I was always within the crowd and never had issues with it, but pushing through the mesh of tangled bodies tonight for some reason made me feel claustrophobic. I wanted to get out but the exit was still far away. Though I was on the edge of the floor, there were crowds swarming me. There were long, swirly glowing lights all along the walls of different colors; purple, pink, green, blue ... They all blended together as I got more impatient and less polite about pushing through the people in my way. Something just felt heavy and wrong and though I had felt both of those feelings before, mixing it with this atmosphere wasn't the best idea.
I came to two guys who were leaning against a high top table and laughing as they pointed out to the dance floor. I thought I had said excuse me to them, but by this point I was mostly screaming it in my head as my mouth refused to work anymore. They were shocked as I broke them apart to clear a path but what was going on behind them had no idea I was coming. Someone had been walking at a fast pace just like I was from the side and as I stepped out, they smashed right into me. My balance was shot and I fell right to the side, knocking someone else over who had been holding a very full drink. It fell right over my head, splashing both myself and the person who had rammed into me. He was half on top of me, a small thing with dark hair and a boney frame. It was digging into my rib cage as he moaned in pain. The other guy who lost his drink in the process tossed some insults around before walking away.
"Uhm ..." The boy didn't realize he was sprawled on top of somebody else from his limp and unresponsive state. He jumped a little at the noise. "Would you mind moving a little?" I squirmed a bit in annoyance to try and get him off of me. It figured this had to happen on the one night I just wanted to be out of here. My instincts told me to just shove him and keep running, but I was just as much at fault as he was. I worked here, I couldn't be rude to people just because my shift was over.
He slid over, quickly jumping up with cat-like reflexes and rubbing at his eyes. The soda had only hit my hair and neck thankfully, but I knew how much soda could sting. My side was killing from the impact, but I hobbled up to grab a napkin for him off of the high table that was now abandoned. That was one way to clear an area I guess, face plant on top of other people. I held the napkin out to him cautiously, the soda seeming to irritate him more than it should have. He kept rubbing at his eyes, keeping them clenched shut and muttering to himself. I bent down so he would hear me over the music.
"Are you okay?"
"Yeah, I'm fine. Sorry, I'm not usually this clumsy I was just in a hurry." He took the napkin from me without looking up and it seemed to help some.
"I was too, both our faults I'd say. We can share the blame." I glanced over at the exit again, wondering if it would be okay to just excuse myself now. As he steadied himself better, I recognized him as the boy who had thrown the twenty and walked away. The one with the dark hair and blue eyes. He was a lot shorter than me, coming up just below my neck. He blinked a few times, still looking down to make sure the pain was fully gone before tempting to look back up. He rubbed at his neck a bit, smiling sheepishly.
"My bad, really. I shouldn't have done that. It was rude. Are you okay?"
The question repeated in his eyes, but it wasn't the question that caught me. It was the eyes. Earlier when I had given him his drinks, his eyes had definitely been blue. Some people just had eyes that you didn't forget because of how different they were. His had been blue, but they had been a very deep royal blue.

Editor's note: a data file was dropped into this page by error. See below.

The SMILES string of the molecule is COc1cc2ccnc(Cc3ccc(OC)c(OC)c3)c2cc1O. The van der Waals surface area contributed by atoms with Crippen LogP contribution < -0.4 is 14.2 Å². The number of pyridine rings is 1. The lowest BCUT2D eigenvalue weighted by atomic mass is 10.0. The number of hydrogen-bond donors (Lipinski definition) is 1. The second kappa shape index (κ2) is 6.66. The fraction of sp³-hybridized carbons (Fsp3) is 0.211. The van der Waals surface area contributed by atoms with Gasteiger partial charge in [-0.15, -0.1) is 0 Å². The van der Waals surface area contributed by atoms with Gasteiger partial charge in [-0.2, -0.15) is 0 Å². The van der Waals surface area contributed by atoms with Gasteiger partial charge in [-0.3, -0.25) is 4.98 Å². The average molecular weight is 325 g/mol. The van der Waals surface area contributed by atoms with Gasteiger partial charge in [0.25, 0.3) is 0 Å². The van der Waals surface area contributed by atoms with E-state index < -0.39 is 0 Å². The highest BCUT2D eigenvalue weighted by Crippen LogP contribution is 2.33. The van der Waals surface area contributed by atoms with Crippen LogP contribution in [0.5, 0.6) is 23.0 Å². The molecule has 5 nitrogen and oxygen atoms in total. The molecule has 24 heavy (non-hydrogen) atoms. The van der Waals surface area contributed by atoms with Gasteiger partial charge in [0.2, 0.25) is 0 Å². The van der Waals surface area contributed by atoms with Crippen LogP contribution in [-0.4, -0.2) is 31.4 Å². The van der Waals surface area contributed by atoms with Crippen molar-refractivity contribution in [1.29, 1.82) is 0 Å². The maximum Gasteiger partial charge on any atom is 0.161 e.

Now as he looked up at me with his concern, one of his eyes remained that color, but the other was different. It was lighter, and it was green. Not a forest green or a sea green or a blue-green. It was almost a mint green that seemed to lighten as time went on. Almost growing to a neon, cat like shade. One eye blue, the other this strange green, both stood out even in the limited lighting offered here.
His brow furrowed as I was taking a long time to answer. I snapped my mouth shut, swallowing my confusion and smiling back at him.
"Yeah I just hit my side and got some soda on me, nothing too serious. A few bruises tomorrow is all."
"I'm really sorry...." He bit his lip, looking away.
"It's fine. You got soaked in the onslaught of it all too. We can both have the satisfaction of being a bit uncomfortable on the way home."
That seemed to snap him out of his cautious front a little as he smiled a bit more, his eyes filling with amusement. It was easy to tell the switch in emotion. Was it always this easy to tell when you looked at someone's eyes long enough? Mine burned with the need to blink, but there was such a peculiar feeling building up inside of me, like a knowing of something but without knowing really what it was. But I couldn't take my eyes off his. They seemed to pulse the longer I looked at him, the music becoming background noise. Even he seemed to become background noise.
"My name's Maddie." I tried to fill the growing silence. Bad mood aside, I didn't want to leave now as I held my hand out awkwardly. He seemed to flinch away, but recovered before I could take my hand back and shook it.
"Uh, nice to meet you I guess ..." He had a deep voice for someone as young as him. Something of a scratchy wisp that reminded me of leaves crunching beneath your feet or a fire crackling in the dead of night.
"I'm not good at introductions either, but I think this is where you give yours." I joked weakly.
"Oh, right. Gavin." He seemed to cringe back into his shell, scratching his head now as he clearly was done with whatever this was. "My name's Gavin."
"Nice to meet you too. If you don't mind me asking, are those natural?" I pointed to his face, looking into his eyes. There was no way they could be. They were too bright, too different. But there was this foggy haze moving behind them, almost like a storm fading, as if the clouds were rolling away, leaving these colors behind in their wake. Contacts couldn't do that. There was something so different, so real about them.
Excerpted from Tainted by Meaghan Nicholson. Copyright © 2015 Meaghan Nicholson. Excerpted by permission of Trafford Publishing.